While Some Top NFL Stars Are Worshipped, Others Have Chosen To Worship — God
It’s a living book. It’s a book full of joy, peace, love, trials and tribulations.” At a 2005 Super Bowl event, St. Louis Rams, tight end Roland Williams put it succinctly, saying, “Football is just something I do. I am definitely focused on a personal relationship with God.”
Those types of spiritually inspired remarks are made frequently in post-game interviews as well as newspaper and magazine articles. While there aren’t any exact figures on how many “men of faith” there are in the NFL, nowadays more players are open about their faith and have become increasingly comfortable sharing their beliefs when given the opportunity. That trend has developed increasingly within the last two decades, and many observers say it is due to the influence of the late defensive great Reggie White.
The “Minister of Defense,” who died in December of 2004, was a two-time NFL Defensive Player of the Year, and he left a lasting impact in both the sports and the church worlds. He was passionate about his career, but equally, if not more, passionate about his faith, say many observers. An ordained minister since the age of 17, White was one of the first successful NFL stars who unhesitatingly professed his beliefs, and he was an unapologetic Christian–mentoring and evangelizing to other players and fans.
Pregame chapel services, weekly Bible studies, on-field gestures of thanks to God after a big play and prayer circles after games are almost commonplace in today’s NFL. Of the 32 NFL teams, nearly a dozen have a chaplain, according to NFL officials. The chaplains are not NFL employees and are not paid by the teams. Churches that they may pastor, or one of the three Christian organizations that minister to sports professionals–Athletes in Action, Fellowship of Christian Athletes, and Champions for Christ–supports them. The NFL does not mandate or ban clubs from having a chaplain, or any other religious services. Instead, it is the decision of each individual club if it wants to offer those types of services to its players, according to NFL officials.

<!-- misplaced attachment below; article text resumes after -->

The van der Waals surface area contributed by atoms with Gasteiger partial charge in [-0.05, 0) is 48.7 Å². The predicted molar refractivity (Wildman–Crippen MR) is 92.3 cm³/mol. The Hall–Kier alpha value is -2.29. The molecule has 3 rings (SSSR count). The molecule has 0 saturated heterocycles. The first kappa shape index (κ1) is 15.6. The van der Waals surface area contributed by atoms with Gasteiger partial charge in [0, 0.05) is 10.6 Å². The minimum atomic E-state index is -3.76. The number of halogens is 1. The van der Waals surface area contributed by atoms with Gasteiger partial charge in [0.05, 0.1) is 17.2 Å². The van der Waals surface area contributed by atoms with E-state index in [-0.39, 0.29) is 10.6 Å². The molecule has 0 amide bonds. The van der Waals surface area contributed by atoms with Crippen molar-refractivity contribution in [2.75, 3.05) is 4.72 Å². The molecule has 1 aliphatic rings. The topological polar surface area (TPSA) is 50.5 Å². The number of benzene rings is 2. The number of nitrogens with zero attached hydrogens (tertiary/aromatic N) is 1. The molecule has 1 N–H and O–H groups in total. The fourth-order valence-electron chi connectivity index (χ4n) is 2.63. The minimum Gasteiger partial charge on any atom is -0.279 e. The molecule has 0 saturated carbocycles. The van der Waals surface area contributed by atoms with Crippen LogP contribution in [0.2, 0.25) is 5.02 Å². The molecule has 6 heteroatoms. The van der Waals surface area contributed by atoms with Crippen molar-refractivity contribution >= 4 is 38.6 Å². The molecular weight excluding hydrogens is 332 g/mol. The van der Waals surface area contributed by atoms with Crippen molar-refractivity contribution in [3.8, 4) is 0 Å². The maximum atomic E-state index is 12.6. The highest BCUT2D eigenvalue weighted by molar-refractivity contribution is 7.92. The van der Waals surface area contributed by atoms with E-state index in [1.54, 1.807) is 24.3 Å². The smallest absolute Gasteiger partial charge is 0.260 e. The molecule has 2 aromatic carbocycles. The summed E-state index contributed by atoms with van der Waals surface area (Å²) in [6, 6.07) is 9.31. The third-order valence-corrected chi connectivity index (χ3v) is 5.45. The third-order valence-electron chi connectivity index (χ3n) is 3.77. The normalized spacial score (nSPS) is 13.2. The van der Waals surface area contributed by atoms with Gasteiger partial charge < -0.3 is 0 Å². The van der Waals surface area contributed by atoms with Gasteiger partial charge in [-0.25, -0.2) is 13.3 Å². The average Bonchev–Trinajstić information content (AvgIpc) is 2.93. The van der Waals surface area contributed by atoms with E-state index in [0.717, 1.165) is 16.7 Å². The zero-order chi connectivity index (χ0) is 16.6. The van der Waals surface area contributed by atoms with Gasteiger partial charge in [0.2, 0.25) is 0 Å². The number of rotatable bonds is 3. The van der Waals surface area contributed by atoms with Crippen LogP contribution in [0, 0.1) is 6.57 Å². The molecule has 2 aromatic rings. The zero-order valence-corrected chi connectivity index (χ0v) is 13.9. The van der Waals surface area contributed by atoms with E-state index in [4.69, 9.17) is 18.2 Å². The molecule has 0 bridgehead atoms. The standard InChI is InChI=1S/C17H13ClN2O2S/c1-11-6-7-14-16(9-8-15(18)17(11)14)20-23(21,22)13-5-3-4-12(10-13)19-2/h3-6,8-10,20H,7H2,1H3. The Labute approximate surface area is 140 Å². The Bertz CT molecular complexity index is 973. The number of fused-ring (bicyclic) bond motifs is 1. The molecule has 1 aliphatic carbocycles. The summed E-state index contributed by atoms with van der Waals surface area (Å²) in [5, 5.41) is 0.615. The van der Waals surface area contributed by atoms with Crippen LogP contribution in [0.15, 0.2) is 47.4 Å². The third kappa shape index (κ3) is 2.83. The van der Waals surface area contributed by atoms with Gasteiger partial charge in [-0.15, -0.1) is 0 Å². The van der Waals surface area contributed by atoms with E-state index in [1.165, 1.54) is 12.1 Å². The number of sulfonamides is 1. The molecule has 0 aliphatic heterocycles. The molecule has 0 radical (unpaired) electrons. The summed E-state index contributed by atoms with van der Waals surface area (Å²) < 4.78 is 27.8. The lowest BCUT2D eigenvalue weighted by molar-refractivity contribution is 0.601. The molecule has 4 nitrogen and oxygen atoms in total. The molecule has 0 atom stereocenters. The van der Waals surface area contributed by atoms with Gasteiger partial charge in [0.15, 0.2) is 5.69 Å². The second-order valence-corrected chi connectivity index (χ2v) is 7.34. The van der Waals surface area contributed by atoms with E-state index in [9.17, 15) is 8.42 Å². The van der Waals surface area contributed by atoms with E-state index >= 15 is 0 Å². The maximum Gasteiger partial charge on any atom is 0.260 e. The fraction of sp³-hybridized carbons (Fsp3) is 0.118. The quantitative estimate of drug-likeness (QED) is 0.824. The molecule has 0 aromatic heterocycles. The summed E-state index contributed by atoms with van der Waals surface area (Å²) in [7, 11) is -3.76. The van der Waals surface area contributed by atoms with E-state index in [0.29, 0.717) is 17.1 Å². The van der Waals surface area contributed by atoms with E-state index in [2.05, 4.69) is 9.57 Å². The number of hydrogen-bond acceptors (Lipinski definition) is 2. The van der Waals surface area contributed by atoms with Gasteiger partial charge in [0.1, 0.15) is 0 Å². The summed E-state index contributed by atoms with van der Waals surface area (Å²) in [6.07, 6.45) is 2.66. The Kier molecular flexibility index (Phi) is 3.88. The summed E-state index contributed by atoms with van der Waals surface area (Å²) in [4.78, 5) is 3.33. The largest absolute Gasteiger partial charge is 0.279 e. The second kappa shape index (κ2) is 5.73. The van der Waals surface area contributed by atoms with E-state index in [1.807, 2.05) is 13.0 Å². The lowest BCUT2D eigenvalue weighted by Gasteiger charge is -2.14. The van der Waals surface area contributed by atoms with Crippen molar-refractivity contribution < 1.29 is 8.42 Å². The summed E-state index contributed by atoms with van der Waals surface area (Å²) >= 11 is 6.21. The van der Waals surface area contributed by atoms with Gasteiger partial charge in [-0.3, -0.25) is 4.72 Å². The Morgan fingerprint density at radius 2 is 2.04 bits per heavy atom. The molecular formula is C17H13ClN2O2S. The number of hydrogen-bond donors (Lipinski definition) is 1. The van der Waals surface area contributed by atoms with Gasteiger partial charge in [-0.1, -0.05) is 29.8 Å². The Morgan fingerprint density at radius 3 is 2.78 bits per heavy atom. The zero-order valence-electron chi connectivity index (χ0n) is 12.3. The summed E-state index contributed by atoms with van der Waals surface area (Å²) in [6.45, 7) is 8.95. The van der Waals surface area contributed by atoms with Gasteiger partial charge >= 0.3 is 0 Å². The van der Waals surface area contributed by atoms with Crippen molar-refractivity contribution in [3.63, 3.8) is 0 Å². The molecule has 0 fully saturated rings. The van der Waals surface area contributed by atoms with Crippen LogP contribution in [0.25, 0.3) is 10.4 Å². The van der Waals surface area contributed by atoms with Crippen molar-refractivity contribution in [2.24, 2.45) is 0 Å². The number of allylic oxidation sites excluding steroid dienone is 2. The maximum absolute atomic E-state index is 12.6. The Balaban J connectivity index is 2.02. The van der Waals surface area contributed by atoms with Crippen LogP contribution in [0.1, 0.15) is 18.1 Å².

The explosion of Christianity in the NFL can also be seen within the Super Bowl festivities. The Super Bowl Gospel Celebration has been held every year since 2000 and features top gospel artists, as well as current and former Christian NFL players. The idea for the event evolved as Christian NFL players desired to have “a clean, inspirational and family-oriented event during the Super Bowl Weekend.” The event is a part of the NFL concert series and attracts thousands of fans each year. During the Gospel Celebration, NFL players share their testimonies and encouraging messages with the audience. At the 2005 Super Bowl Gospel Celebration during Super Bowl XXXIX Weekend, Antwaan Randle El, wide receiver for the Pittsburgh Steelers, hosted the event. During the celebration, he told the crowd, “You are in town for the Super Bowl, but you are here because of God.”
Many Christian NFL athletes use their celebrity status as a vehicle to witness the gospel of Jesus Christ and to win souls. While they are vocal about their walk with Christ, they try to make sure their lifestyles clearly demonstrate that a spiritual transformation has taken place. In 1997, cornerback and former baseball outfielder Deion Sanders announced, shocking many fans, that he was a born-again Christian. Most fans knew him as the flashy, arrogant “Prime Time” and “Neon Deion,” but after some life-changing experiences, he says he gave his life to the Lord. “My dream is to be an evangelist,” he said after revealing his conversion. “That’s my calling. I am Deion Sanders. I am ‘Prime Time.’ The words I speak go a long way; they go places pastors and bishops can’t go.”
Sanders and other NFL stars constantly remind onlookers that while they have experienced a divine spiritual change, they are still human and far from perfect. Two-time All-American, Lombardi Award winner and Chicago Bears star Tommie Harris puts it all into perspective, saying, “I don’t live a perfect life, but I strive to be a man of God. It’s not easy. A lot of people are hard on guys in the NFL, or guys in the limelight. But they’re facing the same things you [everyday people] are faced with, the same things that any other man [or woman] is faced with.”